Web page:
[cfe-dev] [PATCH] New syntax and functionality for __has_attribute
aaron at aaronballman.com
Sat Jan 11 12:15:07 PST 2014
No, I think I'm just a bit more dense today than usual. I blame it on
the weather. ;-)
#define __has_attribute(x) 0
This compiles without errors or warnings in MSVC 2013, 2012 and 2010.
Same for gcc 4.8.1.
Great question (once I understood it), btw!
On Sat, Jan 11, 2014 at 3:02 PM, Alp Toker <alp at nuanti.com> wrote:
> On 11/01/2014 19:41, Aaron Ballman wrote:
>> On Sat, Jan 11, 2014 at 2:31 PM, Alp Toker <alp at nuanti.com> wrote:
>>> On 10/01/2014 22:07, Aaron Ballman wrote:
>>>> The __has_attribute feature macro is fantastic in many respects, but
>>>> is lacking the ability to determine whether a specific attribute
>>>> syntax is available or not. Instead, it currently checks whether the
>>>> attribute is known within the compilation target, and nothing more.
>>>> This can cause problems because not all attributes are applied in the
>>>> same way.
>>>> Consider dllexport as a contrived example:
>>>> #if __has_attribute(dllexport)
>>>> void foo(void) __attribute__((dllexport));
>>>> This code looks fine, but is actually broken because clang only
>>>> supports __declspec(dllexport) and not __attribute__((dllexport)), and
>>>> __declspec must precede the declaration.
>>>> The attached patch implements new syntax for __has_attribute while
>>>> retaining backwards compatibility. It allows you to specify exactly
>>>> which attribute syntax you desire. If no specific syntax is specified,
>>>> it behaves as it always has.
>>>> The supported forms are:
>>>> __has_attribute(__attribute__((ident))) // GNU-style
>>>> __has_attribute(__declspec(ident)) // MS-style
>>>> __has_attribute([[ident]]) // C++11-style
>>>> __has_attribute([[scope::ident]]) // C++11-style
>>>> __has_attribute(ident) // Keywords, or "don't care"
>>>> Note that attribute arguments are not supported by design -- they
>>>> really don't make any sense in the context of a feature macro.
>>> Hi Aaron,
>>> This is a step forward with some long-standing problems so certainly
>>> be a step forward. The syntax is unconventional but not unreasonable.
>>> Have you confirmed that the new __has_attribute() syntax can still be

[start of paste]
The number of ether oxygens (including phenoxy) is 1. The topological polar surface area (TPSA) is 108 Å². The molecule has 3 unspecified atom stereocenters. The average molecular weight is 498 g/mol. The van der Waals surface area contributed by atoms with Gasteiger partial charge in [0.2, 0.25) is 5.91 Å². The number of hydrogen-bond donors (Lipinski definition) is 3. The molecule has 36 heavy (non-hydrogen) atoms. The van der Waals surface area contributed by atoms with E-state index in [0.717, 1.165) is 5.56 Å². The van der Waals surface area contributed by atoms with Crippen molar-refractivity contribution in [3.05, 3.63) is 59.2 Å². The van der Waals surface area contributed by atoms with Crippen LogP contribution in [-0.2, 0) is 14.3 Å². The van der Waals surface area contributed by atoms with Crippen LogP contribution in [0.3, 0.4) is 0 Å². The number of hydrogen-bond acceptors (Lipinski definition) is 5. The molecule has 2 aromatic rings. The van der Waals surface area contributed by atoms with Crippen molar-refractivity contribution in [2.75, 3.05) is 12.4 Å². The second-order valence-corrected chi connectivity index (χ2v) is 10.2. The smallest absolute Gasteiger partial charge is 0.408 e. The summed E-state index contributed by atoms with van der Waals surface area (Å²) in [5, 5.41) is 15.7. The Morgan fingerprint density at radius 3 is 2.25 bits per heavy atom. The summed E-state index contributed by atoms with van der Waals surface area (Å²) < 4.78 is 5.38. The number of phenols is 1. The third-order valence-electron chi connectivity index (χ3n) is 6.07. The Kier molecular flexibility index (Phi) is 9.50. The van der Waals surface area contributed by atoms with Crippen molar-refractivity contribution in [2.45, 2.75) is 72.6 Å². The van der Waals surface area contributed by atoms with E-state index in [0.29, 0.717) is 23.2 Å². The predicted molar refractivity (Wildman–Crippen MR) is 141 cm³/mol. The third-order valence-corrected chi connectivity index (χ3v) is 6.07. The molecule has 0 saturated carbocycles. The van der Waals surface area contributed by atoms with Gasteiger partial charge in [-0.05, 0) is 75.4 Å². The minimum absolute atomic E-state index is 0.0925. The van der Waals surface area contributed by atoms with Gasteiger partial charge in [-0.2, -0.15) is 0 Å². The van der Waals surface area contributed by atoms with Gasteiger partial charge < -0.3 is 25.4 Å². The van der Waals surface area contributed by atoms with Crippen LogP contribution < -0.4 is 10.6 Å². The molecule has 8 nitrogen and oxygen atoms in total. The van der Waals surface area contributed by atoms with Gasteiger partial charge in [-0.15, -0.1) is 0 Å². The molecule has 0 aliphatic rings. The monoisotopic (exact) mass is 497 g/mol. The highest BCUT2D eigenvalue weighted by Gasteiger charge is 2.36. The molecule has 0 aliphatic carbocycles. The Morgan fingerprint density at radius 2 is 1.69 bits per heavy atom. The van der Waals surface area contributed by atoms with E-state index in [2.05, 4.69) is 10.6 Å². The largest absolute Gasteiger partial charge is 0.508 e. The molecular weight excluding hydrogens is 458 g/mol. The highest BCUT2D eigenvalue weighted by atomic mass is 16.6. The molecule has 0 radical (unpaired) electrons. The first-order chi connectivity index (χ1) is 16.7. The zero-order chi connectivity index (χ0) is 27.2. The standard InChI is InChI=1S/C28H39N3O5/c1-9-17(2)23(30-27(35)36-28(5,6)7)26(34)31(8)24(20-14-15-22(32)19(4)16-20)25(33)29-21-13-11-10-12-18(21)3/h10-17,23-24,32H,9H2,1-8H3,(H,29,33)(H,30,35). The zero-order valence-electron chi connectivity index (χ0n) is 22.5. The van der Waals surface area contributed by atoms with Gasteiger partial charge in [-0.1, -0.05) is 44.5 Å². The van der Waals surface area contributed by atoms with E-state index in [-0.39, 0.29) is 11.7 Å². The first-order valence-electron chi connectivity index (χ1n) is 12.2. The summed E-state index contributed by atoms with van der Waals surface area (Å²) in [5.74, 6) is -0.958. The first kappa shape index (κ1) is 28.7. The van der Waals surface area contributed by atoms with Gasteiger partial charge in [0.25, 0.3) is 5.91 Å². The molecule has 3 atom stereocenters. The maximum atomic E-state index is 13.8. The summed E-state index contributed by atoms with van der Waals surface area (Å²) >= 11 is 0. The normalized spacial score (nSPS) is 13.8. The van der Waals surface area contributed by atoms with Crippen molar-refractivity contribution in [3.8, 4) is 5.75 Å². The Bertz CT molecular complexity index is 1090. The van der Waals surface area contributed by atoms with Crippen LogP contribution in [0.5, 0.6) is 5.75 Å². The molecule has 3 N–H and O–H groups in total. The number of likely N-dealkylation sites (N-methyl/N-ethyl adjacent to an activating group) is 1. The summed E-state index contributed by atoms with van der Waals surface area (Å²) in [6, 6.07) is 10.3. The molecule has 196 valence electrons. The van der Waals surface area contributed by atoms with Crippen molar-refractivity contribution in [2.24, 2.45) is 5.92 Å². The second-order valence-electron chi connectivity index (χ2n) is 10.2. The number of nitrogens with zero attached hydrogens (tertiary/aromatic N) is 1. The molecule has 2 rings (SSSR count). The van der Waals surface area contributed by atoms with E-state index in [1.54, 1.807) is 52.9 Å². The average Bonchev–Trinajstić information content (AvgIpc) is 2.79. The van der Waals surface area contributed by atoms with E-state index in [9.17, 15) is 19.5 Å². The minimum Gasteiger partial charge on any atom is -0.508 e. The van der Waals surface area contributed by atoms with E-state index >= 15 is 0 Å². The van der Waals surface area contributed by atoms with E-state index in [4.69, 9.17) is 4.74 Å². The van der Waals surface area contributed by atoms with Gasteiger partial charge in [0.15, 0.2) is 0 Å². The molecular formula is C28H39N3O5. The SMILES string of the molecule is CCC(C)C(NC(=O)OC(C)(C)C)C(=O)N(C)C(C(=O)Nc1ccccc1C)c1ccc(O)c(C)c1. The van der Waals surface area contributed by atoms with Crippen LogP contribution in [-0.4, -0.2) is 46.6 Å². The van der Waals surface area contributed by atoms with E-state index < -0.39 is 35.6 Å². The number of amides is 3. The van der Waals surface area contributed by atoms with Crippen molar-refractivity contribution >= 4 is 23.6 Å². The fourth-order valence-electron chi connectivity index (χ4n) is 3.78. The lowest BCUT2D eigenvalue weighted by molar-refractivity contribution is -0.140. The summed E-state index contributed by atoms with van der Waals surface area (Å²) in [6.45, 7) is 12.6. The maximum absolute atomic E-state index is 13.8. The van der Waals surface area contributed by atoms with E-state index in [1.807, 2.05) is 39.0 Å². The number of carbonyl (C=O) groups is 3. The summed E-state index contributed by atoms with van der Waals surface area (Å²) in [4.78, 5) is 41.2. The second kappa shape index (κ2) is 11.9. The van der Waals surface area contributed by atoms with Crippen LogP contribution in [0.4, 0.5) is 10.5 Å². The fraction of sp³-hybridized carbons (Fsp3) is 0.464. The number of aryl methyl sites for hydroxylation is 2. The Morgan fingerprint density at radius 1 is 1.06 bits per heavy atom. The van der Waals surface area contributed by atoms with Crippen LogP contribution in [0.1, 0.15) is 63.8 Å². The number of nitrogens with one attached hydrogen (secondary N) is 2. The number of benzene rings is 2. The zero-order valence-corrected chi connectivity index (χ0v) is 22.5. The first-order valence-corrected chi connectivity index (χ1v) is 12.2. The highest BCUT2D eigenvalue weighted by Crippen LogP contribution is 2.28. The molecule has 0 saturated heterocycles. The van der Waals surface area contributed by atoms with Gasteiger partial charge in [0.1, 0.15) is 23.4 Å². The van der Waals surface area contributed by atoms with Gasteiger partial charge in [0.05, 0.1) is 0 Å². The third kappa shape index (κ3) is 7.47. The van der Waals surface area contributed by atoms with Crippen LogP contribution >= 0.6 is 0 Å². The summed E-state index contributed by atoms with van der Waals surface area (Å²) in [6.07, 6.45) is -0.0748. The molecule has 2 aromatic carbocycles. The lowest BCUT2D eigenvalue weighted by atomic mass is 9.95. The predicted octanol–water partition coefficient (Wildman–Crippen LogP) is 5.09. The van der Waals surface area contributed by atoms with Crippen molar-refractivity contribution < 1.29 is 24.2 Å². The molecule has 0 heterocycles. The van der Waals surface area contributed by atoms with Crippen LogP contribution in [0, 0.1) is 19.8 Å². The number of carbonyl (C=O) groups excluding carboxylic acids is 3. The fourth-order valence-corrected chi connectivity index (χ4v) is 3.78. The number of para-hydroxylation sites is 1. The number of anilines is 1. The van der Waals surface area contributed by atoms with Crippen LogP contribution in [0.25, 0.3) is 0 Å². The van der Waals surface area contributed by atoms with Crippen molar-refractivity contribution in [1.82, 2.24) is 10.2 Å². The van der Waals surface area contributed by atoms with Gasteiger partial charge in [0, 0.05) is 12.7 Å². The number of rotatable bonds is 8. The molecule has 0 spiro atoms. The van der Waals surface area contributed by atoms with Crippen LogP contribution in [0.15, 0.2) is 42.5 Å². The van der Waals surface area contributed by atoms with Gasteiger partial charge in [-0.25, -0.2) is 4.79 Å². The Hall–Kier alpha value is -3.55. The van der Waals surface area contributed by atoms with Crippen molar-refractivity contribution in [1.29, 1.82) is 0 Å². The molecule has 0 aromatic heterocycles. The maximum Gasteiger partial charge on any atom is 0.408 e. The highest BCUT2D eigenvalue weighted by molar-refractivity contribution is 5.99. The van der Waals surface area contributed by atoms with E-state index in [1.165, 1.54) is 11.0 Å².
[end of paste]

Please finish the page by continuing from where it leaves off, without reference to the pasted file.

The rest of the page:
>>> defined to an empty expansion? That pattern is important to provide
>>> compatibility with gcc / MSVC. The latter in particular has fairly
>>> expansion rules to watch out for -- I've got a feeling it'll be OK as
>>> as no commas appear in the argument list (which was a problem with the
>>> proposed "cxx, ..." syntax) but it's worth double checking.
>> There's currently a test in the test suite which I think covers this case:
>> // CHECK: has_has_attribute
>> #ifdef __has_attribute
>> int has_has_attribute();
>> Is that what you are referring to? If so, then yes, this patch does
>> still meet that need.
> Sorry, I wasn't particularly clear :-)
> The ifdef/undef ability for __has_attribute in clang itself is clearly
> I was referring rather to the compatibility, in practice, of the following
> pattern (as seen in LLVM's Compiler.h):
> #ifndef __has_attribute
> # define __has_attribute(x) 0
> This would potentially have been a problem with syntax (2) proposed by
> Richard Smith in PR15853 given that commas are macro argument delimiters,
> and compounded by the fact that Microsoft has a different take on variadic
> macros. That would have made it difficult or impossible to provide an empty
> macro definition fallback for non-clang compilers.
> What I'm wondering is whether your proposed __has_attribute syntax has any
> similar expansion problems, taking into account the kinds of arguments it
> I'm hopeful that there won't be a problem because you've already
> intentionally excluded attribute arguments from the syntax, therefore commas
> can't appear -- but it's still worth checking this to see if the various
> attribute token sequences work in practice with third-party preprocessors.
> the browser experts
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